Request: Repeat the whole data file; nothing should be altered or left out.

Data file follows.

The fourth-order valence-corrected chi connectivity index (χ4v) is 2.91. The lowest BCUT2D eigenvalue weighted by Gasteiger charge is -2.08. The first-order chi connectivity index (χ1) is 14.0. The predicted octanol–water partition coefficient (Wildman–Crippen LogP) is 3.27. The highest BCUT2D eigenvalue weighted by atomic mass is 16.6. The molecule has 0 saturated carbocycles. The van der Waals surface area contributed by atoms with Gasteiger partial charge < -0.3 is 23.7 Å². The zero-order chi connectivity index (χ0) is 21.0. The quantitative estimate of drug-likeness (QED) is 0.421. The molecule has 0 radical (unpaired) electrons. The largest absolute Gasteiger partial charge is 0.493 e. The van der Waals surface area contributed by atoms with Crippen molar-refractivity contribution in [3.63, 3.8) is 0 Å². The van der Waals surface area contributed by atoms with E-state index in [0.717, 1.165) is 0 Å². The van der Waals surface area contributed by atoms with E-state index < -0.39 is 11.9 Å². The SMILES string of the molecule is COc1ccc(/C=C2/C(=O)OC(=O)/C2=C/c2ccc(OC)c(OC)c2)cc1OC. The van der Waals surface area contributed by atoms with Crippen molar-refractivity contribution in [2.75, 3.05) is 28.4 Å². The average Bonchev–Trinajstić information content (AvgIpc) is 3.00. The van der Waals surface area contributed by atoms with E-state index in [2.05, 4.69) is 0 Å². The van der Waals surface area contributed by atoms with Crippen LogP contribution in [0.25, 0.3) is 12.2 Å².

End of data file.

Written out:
The fourth-order valence-corrected chi connectivity index (χ4v) is 2.91. The lowest BCUT2D eigenvalue weighted by Gasteiger charge is -2.08. The first-order chi connectivity index (χ1) is 14.0. The predicted octanol–water partition coefficient (Wildman–Crippen LogP) is 3.27. The highest BCUT2D eigenvalue weighted by atomic mass is 16.6. The molecule has 0 saturated carbocycles. The van der Waals surface area contributed by atoms with Gasteiger partial charge < -0.3 is 23.7 Å². The zero-order chi connectivity index (χ0) is 21.0. The quantitative estimate of drug-likeness (QED) is 0.421. The molecule has 0 radical (unpaired) electrons. The largest absolute Gasteiger partial charge is 0.493 e. The van der Waals surface area contributed by atoms with Crippen molar-refractivity contribution in [3.63, 3.8) is 0 Å². The van der Waals surface area contributed by atoms with E-state index in [0.717, 1.165) is 0 Å². The van der Waals surface area contributed by atoms with E-state index < -0.39 is 11.9 Å². The SMILES string of the molecule is COc1ccc(/C=C2/C(=O)OC(=O)/C2=C/c2ccc(OC)c(OC)c2)cc1OC. The van der Waals surface area contributed by atoms with Crippen molar-refractivity contribution in [2.75, 3.05) is 28.4 Å². The average Bonchev–Trinajstić information content (AvgIpc) is 3.00. The van der Waals surface area contributed by atoms with E-state index in [2.05, 4.69) is 0 Å². The van der Waals surface area contributed by atoms with Crippen LogP contribution in [0.25, 0.3) is 12.2 Å².